asteroids

5 Reasons We Wouldn’t Survive an Asteroid Impact

Read Time: 2 minutes

Imagine an enormous asteroid is charging toward earth — and Bruce Willis and Ben Affleck aren’t there to save us.

Would we as a species survive?

While by and large, asteroids don’t make direct impact with Earth — those that are on a collision course with it usually dissolve in the planet’s atmosphere, if they enter it at all — man has always remained interested in the prospect of a collision.

After all, scientists estimate there are more than 750,000 asteroids larger than three-fifths of a mile in diameter floating in the space between Mars and Jupiter in what’s commonly referred to as the “asteroid belt.”

It’s true that many scientists around the globe — and space hobbyists and enthusiasts, too — keep their eyes affixed toward the heavens to see what, if any, information they can glean or discoveries they can make from looking through the lens of a microscope on a starry night.

But these discoveries — and the lack thereof — also prove to show how powerless we actually are when it comes to asteroids.

Case in point? The asteroid Apophis, which is large enough to fill the Rose Bowl.

Scientists will be keeping their eyes peeled in 2029. How close the asteroid passes Earth during that year will indicate whether the asteroid will strike the planet in 2036.

The good news is scientists predict Apophis would make impact in the Pacific Ocean. The bad news is that the entire Pacific Rim would likely experience a resulting enormous tsunami if that happened.

To sum: Asteroid impacts are devastating. So if an enormous asteroid strikes Earth, here are five reasons we probably won’t make it:

 

1.  Asteroids can be really, really, really powerful—and they’re unpredictable.

Asteroid strikes are not uncommon. Believe it or not, 26 pieces of space rock collided with the earth between 2000 and 2013. Altogether, they exploded with a force of 600 kilotons, and none of them were detected until the last minute.

Scientists say the only reason none of those 26 impacts caused serious damage can be attributed to “blind luck.”

 

2.  Politicians can’t agree on anything in our own country. How could anyone expect all of the world leaders to agree on something?

So an enormous asteroid is chugging toward Earth and leaders from around the globe come together to try to devise a last-minute solution.

What are the chances these folks actually come up with a solution? Who’s going to pay for it?

For the most part, politicians move too slowly for us to actually think they’d all agree on a plan before it was too late.

 

3.  Even if world leaders did agree on an approach to destroy an asteroid before it hit us, they might choose an ineffective solution.

Let’s say for some magical reason all of the world’s leaders agree on an approach to dealing with the asteroid. Who’s to say they’d be right?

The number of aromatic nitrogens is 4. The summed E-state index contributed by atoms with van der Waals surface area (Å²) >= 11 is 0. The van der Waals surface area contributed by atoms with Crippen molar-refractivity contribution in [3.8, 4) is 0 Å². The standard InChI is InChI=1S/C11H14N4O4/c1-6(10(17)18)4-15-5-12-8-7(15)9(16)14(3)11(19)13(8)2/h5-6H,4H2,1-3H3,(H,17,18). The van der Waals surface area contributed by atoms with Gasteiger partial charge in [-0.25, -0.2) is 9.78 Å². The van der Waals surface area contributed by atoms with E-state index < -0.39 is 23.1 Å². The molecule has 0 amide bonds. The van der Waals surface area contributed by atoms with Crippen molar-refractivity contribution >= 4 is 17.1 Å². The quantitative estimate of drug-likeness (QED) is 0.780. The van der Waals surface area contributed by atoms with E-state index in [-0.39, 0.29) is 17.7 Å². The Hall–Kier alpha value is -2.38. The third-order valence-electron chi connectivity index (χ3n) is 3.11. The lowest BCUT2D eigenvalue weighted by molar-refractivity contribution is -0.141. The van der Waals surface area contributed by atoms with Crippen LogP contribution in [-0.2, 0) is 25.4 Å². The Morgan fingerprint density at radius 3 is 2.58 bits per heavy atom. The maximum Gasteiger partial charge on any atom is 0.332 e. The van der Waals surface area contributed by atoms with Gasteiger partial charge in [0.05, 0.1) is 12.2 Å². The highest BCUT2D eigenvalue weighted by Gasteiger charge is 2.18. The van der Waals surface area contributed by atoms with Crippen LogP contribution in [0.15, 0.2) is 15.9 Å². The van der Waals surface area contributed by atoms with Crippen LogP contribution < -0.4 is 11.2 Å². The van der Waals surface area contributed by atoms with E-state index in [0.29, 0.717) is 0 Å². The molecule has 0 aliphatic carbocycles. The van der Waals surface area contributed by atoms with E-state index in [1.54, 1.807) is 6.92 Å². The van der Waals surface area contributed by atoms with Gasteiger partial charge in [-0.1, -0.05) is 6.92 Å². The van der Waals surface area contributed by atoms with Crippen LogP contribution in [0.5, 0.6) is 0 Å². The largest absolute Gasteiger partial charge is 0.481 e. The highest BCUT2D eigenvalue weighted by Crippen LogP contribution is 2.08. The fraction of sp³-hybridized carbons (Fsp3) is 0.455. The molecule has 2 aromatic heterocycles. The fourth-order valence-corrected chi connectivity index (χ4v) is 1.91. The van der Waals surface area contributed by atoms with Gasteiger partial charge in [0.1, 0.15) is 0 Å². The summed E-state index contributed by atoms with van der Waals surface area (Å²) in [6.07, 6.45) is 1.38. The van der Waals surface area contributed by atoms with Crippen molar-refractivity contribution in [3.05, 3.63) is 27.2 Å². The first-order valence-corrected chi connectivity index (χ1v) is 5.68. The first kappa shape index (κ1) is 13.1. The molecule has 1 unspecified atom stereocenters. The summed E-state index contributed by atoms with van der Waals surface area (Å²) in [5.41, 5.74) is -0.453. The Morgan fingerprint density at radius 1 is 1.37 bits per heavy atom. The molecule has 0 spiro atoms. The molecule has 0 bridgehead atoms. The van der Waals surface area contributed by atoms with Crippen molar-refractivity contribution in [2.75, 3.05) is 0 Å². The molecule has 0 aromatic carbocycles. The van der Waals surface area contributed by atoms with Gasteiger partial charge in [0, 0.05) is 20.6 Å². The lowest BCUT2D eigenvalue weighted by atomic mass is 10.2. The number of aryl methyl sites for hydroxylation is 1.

Politicians do not always come up with the right solutions. If they were forced to come up with a quick solution due to imminent danger, do you really trust that they’d be right?

 

4. Many scientists believe that dinosaurs were wiped out by an asteroid—and dinosaurs were enormous.

T-Rexes, stegosauruses, triceratopses, and more. All gone. All because of an asteroid hitting the Earth.

For the most part, dinosaurs were enormous. T-Rexes could weigh up to nine tons and stand 13 feet tall. If an asteroid could wipe them all out, what do you think would happen to a bunch of 6-foot humans who weigh 180 pounds?

5.  The technology that sent Willis, Affleck and crew to the asteroid in Armageddon doesn’t exist.

Bruce Willis and Ben Affleck, naturally, saved the day in the film Armageddon.

With an asteroid hurtling toward Earth, Willis, Affleck and co. are launched into space and sent to the asteroid to destroy it with a nuclear bomb. Shocker: It works.

Unfortunately, though the film was released nearly two decades ago, we don’t have the technology to pull off such a feat.

Scared yet? Don’t be.

According to science, your odds of dying in an asteroid-related accident are about 1 in 250,000 — which is lower than dying in a car crash, plane crash, earthquake, tornado or flood.

 

And if an asteroid really does destroy Earth, your demise will be quick.

Category: Space

2 comments

  1. There must be a size that is lethal. Also if it lands in a dessert, or mountainous region the devastation would be less than at a shoreline. Do you have anywhere to find such theoretical data?

    Reply

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Article by: Megan Ray Nichols

Megan Ray Nichols is a freelance science writer and science enthusiast. Her favorite subjects include astronomy and the environment. She encourages discussions in these fields. Megan is also a regular contributor to Datafloq, The Energy Collective, and David Renke's World of Space. When she isn't writing, Megan loves watching movies, hiking and stargazing. Love what you're reading on Schooled By Science? Don't forget to subscribe today!